Brisbane, Australia — A massive cyclone is being blamed for the first increase in plastic bottles found in southeast Queensland waterways in the past four years.
Healthy Land and Water, an independent, non-profit, Brisbane-based organization that aims to improve sustainable use of land and waterways, conducts an annual survey of the region's waterways.
The 2017 report, released Dec. 18, said more than 16,000 plastic bottles were collected from rivers in Brisbane, the Gold Coast, Logan and Ipswich in the 12 months that ended in June.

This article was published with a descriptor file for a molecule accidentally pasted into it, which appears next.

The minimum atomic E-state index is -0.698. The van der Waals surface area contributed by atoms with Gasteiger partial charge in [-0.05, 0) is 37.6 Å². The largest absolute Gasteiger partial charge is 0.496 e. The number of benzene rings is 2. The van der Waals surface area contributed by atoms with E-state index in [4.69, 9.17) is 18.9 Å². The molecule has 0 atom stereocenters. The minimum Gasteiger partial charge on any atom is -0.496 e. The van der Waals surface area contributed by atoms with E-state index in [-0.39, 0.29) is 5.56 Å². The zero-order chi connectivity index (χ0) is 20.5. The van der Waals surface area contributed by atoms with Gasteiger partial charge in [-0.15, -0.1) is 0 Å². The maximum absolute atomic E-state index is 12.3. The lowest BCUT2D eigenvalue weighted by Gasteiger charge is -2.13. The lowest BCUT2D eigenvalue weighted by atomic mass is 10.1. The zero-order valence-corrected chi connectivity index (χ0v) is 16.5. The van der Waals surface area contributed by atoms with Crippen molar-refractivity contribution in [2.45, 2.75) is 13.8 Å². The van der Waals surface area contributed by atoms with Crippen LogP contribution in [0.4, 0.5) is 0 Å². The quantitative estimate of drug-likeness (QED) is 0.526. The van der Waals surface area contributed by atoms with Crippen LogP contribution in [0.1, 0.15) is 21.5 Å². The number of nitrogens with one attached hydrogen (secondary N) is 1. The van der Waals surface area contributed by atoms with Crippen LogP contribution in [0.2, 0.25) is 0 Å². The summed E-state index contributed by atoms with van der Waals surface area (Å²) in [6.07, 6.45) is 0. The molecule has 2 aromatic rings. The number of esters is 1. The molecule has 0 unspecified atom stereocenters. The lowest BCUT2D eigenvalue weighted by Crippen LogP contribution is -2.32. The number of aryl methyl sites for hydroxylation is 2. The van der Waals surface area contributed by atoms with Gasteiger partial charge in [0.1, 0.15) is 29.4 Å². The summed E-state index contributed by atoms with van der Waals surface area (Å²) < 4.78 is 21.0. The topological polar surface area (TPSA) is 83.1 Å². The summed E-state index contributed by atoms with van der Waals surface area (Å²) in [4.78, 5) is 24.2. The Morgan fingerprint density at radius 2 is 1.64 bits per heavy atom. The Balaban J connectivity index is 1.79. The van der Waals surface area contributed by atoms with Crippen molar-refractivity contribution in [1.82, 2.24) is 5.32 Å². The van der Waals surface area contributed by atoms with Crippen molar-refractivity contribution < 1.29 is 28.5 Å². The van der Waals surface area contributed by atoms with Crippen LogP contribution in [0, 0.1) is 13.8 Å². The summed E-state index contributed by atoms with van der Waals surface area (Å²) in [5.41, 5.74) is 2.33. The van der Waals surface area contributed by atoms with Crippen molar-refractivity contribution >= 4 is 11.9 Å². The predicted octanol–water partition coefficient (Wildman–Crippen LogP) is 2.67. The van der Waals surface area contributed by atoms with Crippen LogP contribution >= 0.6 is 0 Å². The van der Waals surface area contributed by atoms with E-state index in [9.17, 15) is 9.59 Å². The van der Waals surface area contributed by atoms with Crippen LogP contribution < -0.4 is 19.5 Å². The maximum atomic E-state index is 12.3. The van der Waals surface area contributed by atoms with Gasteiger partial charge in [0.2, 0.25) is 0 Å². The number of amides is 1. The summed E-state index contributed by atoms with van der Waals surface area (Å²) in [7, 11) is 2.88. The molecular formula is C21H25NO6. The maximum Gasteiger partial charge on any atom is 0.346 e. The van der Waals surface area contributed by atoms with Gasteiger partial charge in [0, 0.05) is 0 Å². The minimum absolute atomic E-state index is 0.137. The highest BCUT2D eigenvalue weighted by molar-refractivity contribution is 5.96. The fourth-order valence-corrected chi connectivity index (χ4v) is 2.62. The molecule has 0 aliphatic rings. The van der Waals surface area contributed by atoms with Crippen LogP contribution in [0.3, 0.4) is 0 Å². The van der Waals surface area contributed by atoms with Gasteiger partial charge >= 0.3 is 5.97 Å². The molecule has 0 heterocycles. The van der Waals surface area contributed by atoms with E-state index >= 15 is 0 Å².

Severe tropical cyclone Debbie, which hit Queensland in March, killed 14 people and caused US$1.85 billion in flooding and damages.
Healthy Land and Water CEO Julie McLellan said single-use plastic water bottles accounted for 22 percent of the total rubbish collected from the rivers.
"It's the first time plastic bottle litter has increased in the past four years, possibly due to the large amount of litter washed into waterways during cyclone Debbie," she said.
She said Australians spend US$460 million a year on bottled water.
Healthy Land and Water has embarked on a project to install water refilling stations in public places to discourage consumers from buying single-use plastic bottles.